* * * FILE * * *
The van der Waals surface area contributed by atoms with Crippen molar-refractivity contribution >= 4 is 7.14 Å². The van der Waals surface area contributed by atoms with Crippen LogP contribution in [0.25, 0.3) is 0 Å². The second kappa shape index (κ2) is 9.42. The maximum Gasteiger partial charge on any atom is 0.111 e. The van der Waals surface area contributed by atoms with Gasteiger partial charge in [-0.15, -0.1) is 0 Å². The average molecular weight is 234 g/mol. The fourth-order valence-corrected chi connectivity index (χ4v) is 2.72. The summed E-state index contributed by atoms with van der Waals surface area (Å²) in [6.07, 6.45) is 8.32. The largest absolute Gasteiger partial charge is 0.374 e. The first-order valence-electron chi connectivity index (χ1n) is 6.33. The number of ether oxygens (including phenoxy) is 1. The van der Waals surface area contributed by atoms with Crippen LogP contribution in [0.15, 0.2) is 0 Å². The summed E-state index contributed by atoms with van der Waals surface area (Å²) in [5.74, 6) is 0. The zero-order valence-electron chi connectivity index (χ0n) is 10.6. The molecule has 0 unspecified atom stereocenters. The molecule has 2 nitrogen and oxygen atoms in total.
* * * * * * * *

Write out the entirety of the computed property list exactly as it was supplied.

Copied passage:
The van der Waals surface area contributed by atoms with Crippen molar-refractivity contribution >= 4 is 7.14 Å². The van der Waals surface area contributed by atoms with Crippen LogP contribution in [0.25, 0.3) is 0 Å². The second kappa shape index (κ2) is 9.42. The maximum Gasteiger partial charge on any atom is 0.111 e. The van der Waals surface area contributed by atoms with Gasteiger partial charge in [-0.15, -0.1) is 0 Å². The average molecular weight is 234 g/mol. The fourth-order valence-corrected chi connectivity index (χ4v) is 2.72. The summed E-state index contributed by atoms with van der Waals surface area (Å²) in [6.07, 6.45) is 8.32. The largest absolute Gasteiger partial charge is 0.374 e. The first-order valence-electron chi connectivity index (χ1n) is 6.33. The number of ether oxygens (including phenoxy) is 1. The van der Waals surface area contributed by atoms with Crippen LogP contribution in [0.15, 0.2) is 0 Å². The summed E-state index contributed by atoms with van der Waals surface area (Å²) in [5.74, 6) is 0. The zero-order valence-electron chi connectivity index (χ0n) is 10.6. The molecule has 0 unspecified atom stereocenters. The molecule has 2 nitrogen and oxygen atoms in total.